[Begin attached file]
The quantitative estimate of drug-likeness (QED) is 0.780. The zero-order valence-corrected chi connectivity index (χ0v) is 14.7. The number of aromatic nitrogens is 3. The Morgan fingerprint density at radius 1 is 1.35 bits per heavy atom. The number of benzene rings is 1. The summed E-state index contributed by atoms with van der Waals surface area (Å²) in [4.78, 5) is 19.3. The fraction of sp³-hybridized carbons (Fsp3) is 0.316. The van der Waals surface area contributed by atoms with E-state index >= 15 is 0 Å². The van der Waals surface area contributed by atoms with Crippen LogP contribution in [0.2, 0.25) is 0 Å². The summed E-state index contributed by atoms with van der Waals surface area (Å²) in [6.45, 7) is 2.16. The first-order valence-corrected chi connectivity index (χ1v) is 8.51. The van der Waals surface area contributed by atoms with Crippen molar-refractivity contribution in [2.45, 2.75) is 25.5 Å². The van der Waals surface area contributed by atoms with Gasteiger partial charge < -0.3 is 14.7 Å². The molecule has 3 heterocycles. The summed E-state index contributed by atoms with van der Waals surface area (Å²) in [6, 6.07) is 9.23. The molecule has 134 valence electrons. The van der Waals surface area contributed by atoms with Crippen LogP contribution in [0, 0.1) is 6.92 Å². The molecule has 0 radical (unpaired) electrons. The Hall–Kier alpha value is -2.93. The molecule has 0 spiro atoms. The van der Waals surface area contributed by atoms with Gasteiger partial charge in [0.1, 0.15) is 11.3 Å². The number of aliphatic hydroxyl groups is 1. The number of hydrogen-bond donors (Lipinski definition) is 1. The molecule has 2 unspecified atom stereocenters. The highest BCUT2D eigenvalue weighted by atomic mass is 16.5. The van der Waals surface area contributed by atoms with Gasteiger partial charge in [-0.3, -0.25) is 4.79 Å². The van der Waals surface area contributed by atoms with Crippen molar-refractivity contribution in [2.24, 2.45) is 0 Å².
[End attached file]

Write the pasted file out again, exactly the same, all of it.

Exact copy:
The quantitative estimate of drug-likeness (QED) is 0.780. The zero-order valence-corrected chi connectivity index (χ0v) is 14.7. The number of aromatic nitrogens is 3. The Morgan fingerprint density at radius 1 is 1.35 bits per heavy atom. The number of benzene rings is 1. The summed E-state index contributed by atoms with van der Waals surface area (Å²) in [4.78, 5) is 19.3. The fraction of sp³-hybridized carbons (Fsp3) is 0.316. The van der Waals surface area contributed by atoms with E-state index >= 15 is 0 Å². The van der Waals surface area contributed by atoms with Crippen LogP contribution in [0.2, 0.25) is 0 Å². The summed E-state index contributed by atoms with van der Waals surface area (Å²) in [6.45, 7) is 2.16. The first-order valence-corrected chi connectivity index (χ1v) is 8.51. The van der Waals surface area contributed by atoms with Crippen molar-refractivity contribution in [2.45, 2.75) is 25.5 Å². The van der Waals surface area contributed by atoms with Gasteiger partial charge < -0.3 is 14.7 Å². The molecule has 3 heterocycles. The summed E-state index contributed by atoms with van der Waals surface area (Å²) in [6, 6.07) is 9.23. The molecule has 134 valence electrons. The van der Waals surface area contributed by atoms with Crippen LogP contribution in [0, 0.1) is 6.92 Å². The molecule has 0 radical (unpaired) electrons. The Hall–Kier alpha value is -2.93. The molecule has 0 spiro atoms. The van der Waals surface area contributed by atoms with Gasteiger partial charge in [0.1, 0.15) is 11.3 Å². The number of aliphatic hydroxyl groups is 1. The number of hydrogen-bond donors (Lipinski definition) is 1. The molecule has 2 unspecified atom stereocenters. The highest BCUT2D eigenvalue weighted by atomic mass is 16.5. The van der Waals surface area contributed by atoms with Gasteiger partial charge in [-0.3, -0.25) is 4.79 Å². The van der Waals surface area contributed by atoms with Crippen molar-refractivity contribution in [2.24, 2.45) is 0 Å².